Since my girls have been on social media for some time, I have found what works and what doesn't works. Which platforms are okay for them now and which platforms will have to be placed on hold.  Musical.ly ended up needing to be placed on hold because it had too much going on during a season. The changes on the platform had negative effect in our home. One thing I've learned is that my daughters are susceptible to the influences of others and each is affected differently. 

The need to leave Musical.ly didn't mean all social media was off limits. My daughters are still able to use other platforms because lessons are still able to be learned. For instance, removing Musical.ly from being consumed taught my daughters that indirect actions of others can have an impact on them, and at times, the impact might be negative. It also revealed to them that they have parents who will fight against any negativity that will try to overcome them. Now they have the opportunity to intentionally search out platforms that do not harm them, but instead inspire them. I also realized that by dropping several of the platforms and only keeping one or two allowed me to be more intentional with navigating social media with them. It's hard keeping up with the different changes and main influencers on each platform, but if there's only one or two I can remember what is going on where and we can have open conversations.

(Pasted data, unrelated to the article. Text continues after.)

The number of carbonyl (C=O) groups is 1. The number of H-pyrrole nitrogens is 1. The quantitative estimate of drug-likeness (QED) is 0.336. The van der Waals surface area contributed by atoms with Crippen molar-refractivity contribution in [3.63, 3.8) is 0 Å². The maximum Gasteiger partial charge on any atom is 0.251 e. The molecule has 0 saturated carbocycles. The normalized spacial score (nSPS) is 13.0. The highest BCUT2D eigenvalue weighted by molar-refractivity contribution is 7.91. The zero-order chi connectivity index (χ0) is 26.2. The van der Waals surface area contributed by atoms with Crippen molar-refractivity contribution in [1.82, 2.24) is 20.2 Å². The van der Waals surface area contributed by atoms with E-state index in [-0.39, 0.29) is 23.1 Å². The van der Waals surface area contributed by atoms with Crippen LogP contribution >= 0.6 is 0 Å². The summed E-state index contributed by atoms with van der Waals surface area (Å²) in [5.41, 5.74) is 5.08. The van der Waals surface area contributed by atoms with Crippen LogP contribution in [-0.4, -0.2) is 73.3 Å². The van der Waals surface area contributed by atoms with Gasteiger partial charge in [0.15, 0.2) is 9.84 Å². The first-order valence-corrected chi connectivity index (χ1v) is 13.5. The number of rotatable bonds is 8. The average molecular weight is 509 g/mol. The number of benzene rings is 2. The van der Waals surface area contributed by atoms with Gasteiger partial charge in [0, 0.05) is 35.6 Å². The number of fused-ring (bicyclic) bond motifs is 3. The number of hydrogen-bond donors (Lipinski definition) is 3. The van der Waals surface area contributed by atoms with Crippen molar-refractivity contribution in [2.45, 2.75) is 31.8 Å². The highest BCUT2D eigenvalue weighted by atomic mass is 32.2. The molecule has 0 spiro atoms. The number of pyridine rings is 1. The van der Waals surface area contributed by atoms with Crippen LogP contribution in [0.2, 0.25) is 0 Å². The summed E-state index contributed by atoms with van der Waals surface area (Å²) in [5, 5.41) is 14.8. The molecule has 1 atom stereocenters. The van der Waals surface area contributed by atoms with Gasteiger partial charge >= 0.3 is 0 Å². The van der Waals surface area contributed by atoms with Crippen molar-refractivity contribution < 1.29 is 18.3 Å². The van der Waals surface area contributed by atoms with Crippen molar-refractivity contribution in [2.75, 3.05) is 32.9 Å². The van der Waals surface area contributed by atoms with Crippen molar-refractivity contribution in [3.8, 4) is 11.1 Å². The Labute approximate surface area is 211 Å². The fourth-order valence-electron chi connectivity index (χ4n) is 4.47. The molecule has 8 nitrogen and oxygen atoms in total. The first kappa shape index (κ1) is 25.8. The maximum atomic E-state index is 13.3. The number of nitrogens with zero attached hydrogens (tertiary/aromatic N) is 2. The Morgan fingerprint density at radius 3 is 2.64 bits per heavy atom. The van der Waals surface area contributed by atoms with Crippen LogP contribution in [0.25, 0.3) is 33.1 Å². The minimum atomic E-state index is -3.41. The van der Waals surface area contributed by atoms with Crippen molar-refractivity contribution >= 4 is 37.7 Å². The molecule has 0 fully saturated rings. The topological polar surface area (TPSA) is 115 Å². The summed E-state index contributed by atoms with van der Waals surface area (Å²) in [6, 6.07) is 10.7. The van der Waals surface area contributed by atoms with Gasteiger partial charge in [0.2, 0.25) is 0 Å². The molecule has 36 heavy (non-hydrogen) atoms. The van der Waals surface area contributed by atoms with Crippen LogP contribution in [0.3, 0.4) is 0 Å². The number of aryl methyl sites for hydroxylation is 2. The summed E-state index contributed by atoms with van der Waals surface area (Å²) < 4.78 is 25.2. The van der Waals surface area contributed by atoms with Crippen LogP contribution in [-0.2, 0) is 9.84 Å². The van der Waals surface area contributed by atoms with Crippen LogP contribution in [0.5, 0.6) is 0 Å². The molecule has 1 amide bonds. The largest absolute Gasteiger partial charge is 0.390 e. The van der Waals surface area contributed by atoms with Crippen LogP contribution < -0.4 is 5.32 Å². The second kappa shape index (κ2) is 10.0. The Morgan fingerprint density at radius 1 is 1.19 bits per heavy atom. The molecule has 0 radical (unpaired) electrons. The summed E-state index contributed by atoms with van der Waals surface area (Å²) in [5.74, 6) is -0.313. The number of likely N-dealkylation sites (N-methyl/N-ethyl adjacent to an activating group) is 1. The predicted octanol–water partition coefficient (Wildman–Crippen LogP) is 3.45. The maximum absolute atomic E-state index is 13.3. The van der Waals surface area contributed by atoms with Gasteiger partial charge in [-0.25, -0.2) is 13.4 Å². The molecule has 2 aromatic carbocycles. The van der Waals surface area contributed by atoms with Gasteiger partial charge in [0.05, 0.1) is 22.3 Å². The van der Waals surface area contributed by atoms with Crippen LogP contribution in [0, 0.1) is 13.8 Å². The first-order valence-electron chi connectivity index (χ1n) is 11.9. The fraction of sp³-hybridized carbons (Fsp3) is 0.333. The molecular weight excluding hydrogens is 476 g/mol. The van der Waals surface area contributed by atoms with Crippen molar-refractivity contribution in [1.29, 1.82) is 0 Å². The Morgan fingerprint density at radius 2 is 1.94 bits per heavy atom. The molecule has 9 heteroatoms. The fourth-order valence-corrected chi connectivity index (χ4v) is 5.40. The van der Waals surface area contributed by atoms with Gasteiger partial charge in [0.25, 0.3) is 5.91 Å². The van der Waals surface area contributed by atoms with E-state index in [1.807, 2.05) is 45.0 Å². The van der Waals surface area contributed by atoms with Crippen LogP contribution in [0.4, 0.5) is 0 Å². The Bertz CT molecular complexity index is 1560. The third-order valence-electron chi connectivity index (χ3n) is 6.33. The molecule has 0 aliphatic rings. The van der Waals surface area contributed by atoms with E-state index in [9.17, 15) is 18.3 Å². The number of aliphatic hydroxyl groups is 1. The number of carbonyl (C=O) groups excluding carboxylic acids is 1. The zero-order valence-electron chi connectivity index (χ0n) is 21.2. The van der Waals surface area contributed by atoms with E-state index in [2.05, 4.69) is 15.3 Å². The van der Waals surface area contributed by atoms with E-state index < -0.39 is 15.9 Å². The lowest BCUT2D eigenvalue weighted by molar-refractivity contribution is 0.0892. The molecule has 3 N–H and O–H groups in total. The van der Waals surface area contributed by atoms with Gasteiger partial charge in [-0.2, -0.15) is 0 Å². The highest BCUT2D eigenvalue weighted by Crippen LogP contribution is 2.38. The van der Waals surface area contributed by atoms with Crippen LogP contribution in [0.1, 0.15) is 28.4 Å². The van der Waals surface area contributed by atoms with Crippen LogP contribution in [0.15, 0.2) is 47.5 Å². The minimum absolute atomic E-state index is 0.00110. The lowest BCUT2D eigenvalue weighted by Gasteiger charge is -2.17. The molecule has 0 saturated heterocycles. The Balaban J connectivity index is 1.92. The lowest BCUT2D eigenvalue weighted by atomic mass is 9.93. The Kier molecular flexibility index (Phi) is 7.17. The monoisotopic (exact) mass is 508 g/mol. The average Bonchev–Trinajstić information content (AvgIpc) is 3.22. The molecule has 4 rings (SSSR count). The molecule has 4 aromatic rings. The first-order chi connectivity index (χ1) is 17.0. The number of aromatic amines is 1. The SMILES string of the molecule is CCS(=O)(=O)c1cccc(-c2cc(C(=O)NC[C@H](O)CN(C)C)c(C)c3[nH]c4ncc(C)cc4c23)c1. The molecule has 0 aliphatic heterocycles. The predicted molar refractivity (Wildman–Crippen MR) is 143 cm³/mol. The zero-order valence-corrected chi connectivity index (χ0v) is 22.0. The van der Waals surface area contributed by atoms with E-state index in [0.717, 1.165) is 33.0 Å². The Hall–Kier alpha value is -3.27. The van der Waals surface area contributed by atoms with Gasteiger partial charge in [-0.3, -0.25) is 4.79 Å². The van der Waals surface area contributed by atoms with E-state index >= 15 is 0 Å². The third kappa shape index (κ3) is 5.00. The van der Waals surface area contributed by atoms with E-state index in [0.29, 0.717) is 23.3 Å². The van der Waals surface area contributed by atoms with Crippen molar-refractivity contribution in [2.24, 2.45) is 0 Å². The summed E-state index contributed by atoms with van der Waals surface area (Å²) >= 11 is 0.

Help them make the right connections